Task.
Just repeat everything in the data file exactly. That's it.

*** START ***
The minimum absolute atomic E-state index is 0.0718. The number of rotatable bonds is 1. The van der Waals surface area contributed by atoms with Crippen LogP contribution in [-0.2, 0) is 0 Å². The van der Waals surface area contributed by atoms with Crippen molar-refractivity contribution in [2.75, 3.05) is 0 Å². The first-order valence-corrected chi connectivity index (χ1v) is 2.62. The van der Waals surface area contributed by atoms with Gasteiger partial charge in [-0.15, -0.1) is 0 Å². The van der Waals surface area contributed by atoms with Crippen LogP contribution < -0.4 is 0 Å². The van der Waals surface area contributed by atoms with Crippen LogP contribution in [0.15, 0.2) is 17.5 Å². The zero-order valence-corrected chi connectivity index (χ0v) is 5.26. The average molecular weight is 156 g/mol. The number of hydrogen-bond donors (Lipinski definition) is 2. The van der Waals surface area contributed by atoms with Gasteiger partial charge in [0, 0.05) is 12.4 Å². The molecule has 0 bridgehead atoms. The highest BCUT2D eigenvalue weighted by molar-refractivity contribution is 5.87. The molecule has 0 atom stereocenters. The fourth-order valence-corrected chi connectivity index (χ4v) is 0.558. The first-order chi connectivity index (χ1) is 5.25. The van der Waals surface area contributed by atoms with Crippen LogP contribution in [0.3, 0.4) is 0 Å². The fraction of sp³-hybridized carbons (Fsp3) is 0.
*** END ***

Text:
The minimum absolute atomic E-state index is 0.0718. The number of rotatable bonds is 1. The van der Waals surface area contributed by atoms with Crippen LogP contribution in [-0.2, 0) is 0 Å². The van der Waals surface area contributed by atoms with Crippen molar-refractivity contribution in [2.75, 3.05) is 0 Å². The first-order valence-corrected chi connectivity index (χ1v) is 2.62. The van der Waals surface area contributed by atoms with Gasteiger partial charge in [-0.15, -0.1) is 0 Å². The van der Waals surface area contributed by atoms with Crippen LogP contribution < -0.4 is 0 Å². The van der Waals surface area contributed by atoms with Crippen LogP contribution in [0.15, 0.2) is 17.5 Å². The zero-order valence-corrected chi connectivity index (χ0v) is 5.26. The average molecular weight is 156 g/mol. The number of hydrogen-bond donors (Lipinski definition) is 2. The van der Waals surface area contributed by atoms with Gasteiger partial charge in [0, 0.05) is 12.4 Å². The molecule has 0 bridgehead atoms. The highest BCUT2D eigenvalue weighted by molar-refractivity contribution is 5.87. The molecule has 0 atom stereocenters. The fourth-order valence-corrected chi connectivity index (χ4v) is 0.558. The first-order chi connectivity index (χ1) is 5.25. The van der Waals surface area contributed by atoms with Crippen LogP contribution in [0.3, 0.4) is 0 Å². The fraction of sp³-hybridized carbons (Fsp3) is 0.